2. The method of claim 1, further comprising the steps of: a. removing said second tool bar from said socket; b. inserting and locking a third tool bar carrying a third knurling wheel, set at an angle substantially perpendicular to a third portion of said cavity, on said socket; and c. knurling a third portion of said cavity under the control of said tracing attachment.
3. A method for knurling both container defining cavities formed in a mold for forming glass containers containing two identical container defining cavities in tandem alignment, said mold being mounted on a fixture attached to the face plate of a metalworking lathe, comprising the steps of: a. aligning a first one of said cavities on said fixture concentrically with the center of rotation of said face plate; b. mounting a knurl bar, having a tool receiving socket in the end of said knurl bar facing said mold, in a tool holder mounted on said lathe; c. inserting and locking a first tool bar carrying a first knurling wheel, set at an angle substantially perpendicular to a first portion of said first cavity, in said socket; d. positioning said first knurling wheel in said first cavity to begin a first knurling cut on said first portion of said cavity; e. aligning a template, shaped to duplicate the contour of said cavity, with respect to the position of said first knurling wheel to a stylus of a lathe tracing attachment; f. knurling said first portion of said first cavity under the control of said tracing attachment; g. withdrawing said first knurling wheel from said first cavity; h. indexing said mold on said fixture to present a second cavity of said mold, in the same position as that previously occupied by said first cavity, to said knurl bar; i. knurling a first portion of said second cavity, identical to said first portion of said first cavity, under the control of said tracing attachment; j. withdrawing said knurling wheel from said second cavity; k. removing said first tool bar from said socket;
4. The method of claim 3, further comprising the steps of: a. removing said second tool bar from said socket; b. inserting and locking a third tool bar carrying a third knurling wheel, set at an angle substantially perpendicular to a third portion of said first cavity, in said socket; and c. sequentially knurling identical third portions in both said first and second cavities under the control of said tracing attachment.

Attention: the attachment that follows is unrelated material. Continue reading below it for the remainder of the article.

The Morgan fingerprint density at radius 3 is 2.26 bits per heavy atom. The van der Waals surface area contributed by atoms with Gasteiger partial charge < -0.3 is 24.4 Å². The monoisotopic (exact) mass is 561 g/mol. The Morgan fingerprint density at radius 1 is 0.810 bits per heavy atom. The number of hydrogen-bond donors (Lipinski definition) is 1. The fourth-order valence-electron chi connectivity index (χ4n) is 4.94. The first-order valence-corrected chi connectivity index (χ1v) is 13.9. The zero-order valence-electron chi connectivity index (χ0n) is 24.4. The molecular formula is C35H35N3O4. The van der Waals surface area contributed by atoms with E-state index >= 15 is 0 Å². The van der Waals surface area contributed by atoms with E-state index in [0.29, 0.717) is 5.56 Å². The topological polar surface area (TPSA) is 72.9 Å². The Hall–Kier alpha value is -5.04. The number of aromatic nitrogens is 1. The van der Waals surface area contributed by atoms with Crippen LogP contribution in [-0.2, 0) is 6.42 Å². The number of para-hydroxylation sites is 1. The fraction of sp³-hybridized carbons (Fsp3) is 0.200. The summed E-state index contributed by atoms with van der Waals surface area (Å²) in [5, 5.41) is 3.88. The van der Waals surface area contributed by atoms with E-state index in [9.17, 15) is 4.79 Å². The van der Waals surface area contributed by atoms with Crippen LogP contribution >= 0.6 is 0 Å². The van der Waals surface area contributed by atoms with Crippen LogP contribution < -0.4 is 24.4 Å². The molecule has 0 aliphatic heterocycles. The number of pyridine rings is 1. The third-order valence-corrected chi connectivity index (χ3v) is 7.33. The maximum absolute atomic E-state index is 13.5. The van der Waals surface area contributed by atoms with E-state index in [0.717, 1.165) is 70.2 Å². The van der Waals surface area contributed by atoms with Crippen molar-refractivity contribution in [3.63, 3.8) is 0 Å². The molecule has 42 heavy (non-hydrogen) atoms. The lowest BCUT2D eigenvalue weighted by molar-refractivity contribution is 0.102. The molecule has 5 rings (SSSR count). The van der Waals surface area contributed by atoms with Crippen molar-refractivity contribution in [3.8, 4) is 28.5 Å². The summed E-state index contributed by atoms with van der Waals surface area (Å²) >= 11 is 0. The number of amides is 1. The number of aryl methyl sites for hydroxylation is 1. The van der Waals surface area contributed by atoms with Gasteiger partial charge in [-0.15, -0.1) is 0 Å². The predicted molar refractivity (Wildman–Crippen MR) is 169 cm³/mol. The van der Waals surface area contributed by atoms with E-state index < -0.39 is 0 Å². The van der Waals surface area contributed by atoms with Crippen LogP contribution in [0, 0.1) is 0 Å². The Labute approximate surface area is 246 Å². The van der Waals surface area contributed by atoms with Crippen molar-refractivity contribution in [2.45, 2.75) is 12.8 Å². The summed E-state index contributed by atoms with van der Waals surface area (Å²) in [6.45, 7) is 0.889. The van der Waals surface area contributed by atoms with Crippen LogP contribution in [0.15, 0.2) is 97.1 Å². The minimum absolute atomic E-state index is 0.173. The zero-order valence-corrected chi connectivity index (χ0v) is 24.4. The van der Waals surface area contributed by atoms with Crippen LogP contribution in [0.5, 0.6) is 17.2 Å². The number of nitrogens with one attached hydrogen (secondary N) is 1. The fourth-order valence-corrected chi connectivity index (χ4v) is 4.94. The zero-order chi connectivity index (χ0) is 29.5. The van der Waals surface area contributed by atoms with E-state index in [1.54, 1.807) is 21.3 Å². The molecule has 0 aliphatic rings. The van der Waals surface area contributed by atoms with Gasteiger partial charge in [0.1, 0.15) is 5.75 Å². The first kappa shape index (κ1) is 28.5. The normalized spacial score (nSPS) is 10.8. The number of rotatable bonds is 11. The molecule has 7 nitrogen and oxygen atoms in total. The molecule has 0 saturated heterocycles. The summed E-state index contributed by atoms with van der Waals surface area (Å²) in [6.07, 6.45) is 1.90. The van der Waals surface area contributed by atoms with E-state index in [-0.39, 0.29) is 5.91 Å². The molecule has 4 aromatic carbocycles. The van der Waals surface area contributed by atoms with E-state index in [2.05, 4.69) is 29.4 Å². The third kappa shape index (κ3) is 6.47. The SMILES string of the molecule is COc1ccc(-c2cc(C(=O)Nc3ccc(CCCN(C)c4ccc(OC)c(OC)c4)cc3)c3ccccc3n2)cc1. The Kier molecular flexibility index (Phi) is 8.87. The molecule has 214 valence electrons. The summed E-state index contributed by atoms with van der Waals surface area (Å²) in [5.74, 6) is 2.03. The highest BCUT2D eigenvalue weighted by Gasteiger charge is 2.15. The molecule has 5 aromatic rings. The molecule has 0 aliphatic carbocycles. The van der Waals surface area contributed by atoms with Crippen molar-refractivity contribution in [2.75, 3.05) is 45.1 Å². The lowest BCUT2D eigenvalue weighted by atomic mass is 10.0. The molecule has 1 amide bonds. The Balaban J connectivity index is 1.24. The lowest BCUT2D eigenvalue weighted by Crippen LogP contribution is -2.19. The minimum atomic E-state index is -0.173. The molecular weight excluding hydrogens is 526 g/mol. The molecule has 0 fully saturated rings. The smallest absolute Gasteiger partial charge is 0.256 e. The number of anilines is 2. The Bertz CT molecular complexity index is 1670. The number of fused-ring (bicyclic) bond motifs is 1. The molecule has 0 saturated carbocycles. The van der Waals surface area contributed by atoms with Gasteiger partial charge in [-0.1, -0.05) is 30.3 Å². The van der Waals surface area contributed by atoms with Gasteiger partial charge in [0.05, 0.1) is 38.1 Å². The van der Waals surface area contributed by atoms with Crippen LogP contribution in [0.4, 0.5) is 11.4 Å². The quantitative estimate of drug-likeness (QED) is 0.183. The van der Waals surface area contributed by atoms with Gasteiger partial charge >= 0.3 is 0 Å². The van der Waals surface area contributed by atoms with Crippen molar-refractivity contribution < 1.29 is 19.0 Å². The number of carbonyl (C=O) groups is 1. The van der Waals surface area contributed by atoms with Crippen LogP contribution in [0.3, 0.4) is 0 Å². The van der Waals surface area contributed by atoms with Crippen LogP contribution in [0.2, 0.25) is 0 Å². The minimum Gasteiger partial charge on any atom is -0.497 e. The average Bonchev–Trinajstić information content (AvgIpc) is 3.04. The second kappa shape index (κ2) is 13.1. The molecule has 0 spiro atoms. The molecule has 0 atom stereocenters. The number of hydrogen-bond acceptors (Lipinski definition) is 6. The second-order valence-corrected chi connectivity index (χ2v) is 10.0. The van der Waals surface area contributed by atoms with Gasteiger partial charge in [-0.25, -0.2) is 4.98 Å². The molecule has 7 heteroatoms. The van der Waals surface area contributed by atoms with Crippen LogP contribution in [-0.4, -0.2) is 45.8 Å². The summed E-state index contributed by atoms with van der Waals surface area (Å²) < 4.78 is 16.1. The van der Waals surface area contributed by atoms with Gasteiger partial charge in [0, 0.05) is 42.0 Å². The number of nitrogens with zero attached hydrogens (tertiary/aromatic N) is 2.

5. Apparatus for knurling a plurality of areas within the cavity of a mold, each of said plurality of areas being inclined at a unique angle with respect to the longitudinal axis of said mold, when said mold is rotated by a metal working lathe, comprising, in combInation: an elongated knurl bar, mounted on a lathe tool holder, having one end thereof facing said mold cavity; a socket formed in the end of said knurl bar facing said mold cavity; a plurality of interchangeable tool bars, the number of tool bars being equal to the number of unique areas to be knurled, each of said tool bars comprising, a shank portion engageable with said socket, an angle bar portion attached to said shank portion, the individual angle bar of each of said plurality of tool bars being set at a different angle generally parallel to one of said unique angles of said areas to be knurled, and a knurling wheel attachment shaft portion connected to said angle bar and forming an extension thereof; a knurling wheel; means for mounting said wheel on said attachment shaft portions, each of said tool bars being dimensioned such that a constant distance is defined from the mold knurling contact point of the knurling wheel mounted on any one of said attachment shaft portions to the face containing said socket of said knurl bar, said constant distance being measured along a line parallel to the longitudinal axis of said knurl bar; and means for removably securing said plurality of tool bars to said knurl bar one at a time.